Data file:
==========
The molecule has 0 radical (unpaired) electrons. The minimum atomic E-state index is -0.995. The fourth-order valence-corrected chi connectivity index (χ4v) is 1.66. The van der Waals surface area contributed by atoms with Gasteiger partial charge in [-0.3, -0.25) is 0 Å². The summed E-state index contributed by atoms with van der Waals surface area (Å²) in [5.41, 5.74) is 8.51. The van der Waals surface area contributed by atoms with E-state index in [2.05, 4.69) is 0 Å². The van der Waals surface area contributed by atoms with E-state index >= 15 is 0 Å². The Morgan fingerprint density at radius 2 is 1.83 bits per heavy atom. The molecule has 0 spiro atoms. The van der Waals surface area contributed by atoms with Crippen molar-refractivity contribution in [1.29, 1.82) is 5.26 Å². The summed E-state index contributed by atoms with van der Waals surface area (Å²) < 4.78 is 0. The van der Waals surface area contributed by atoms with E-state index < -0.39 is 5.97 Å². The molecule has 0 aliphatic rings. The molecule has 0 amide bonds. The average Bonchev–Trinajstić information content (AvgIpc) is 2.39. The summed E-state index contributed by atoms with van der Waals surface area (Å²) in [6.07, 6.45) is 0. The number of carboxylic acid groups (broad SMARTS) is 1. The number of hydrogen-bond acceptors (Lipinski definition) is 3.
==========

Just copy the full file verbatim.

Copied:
The molecule has 0 radical (unpaired) electrons. The minimum atomic E-state index is -0.995. The fourth-order valence-corrected chi connectivity index (χ4v) is 1.66. The van der Waals surface area contributed by atoms with Gasteiger partial charge in [-0.3, -0.25) is 0 Å². The summed E-state index contributed by atoms with van der Waals surface area (Å²) in [5.41, 5.74) is 8.51. The van der Waals surface area contributed by atoms with E-state index in [2.05, 4.69) is 0 Å². The van der Waals surface area contributed by atoms with E-state index >= 15 is 0 Å². The Morgan fingerprint density at radius 2 is 1.83 bits per heavy atom. The molecule has 0 spiro atoms. The van der Waals surface area contributed by atoms with Crippen molar-refractivity contribution in [1.29, 1.82) is 5.26 Å². The summed E-state index contributed by atoms with van der Waals surface area (Å²) < 4.78 is 0. The van der Waals surface area contributed by atoms with E-state index < -0.39 is 5.97 Å². The molecule has 0 aliphatic rings. The molecule has 0 amide bonds. The average Bonchev–Trinajstić information content (AvgIpc) is 2.39. The summed E-state index contributed by atoms with van der Waals surface area (Å²) in [6.07, 6.45) is 0. The number of carboxylic acid groups (broad SMARTS) is 1. The number of hydrogen-bond acceptors (Lipinski definition) is 3.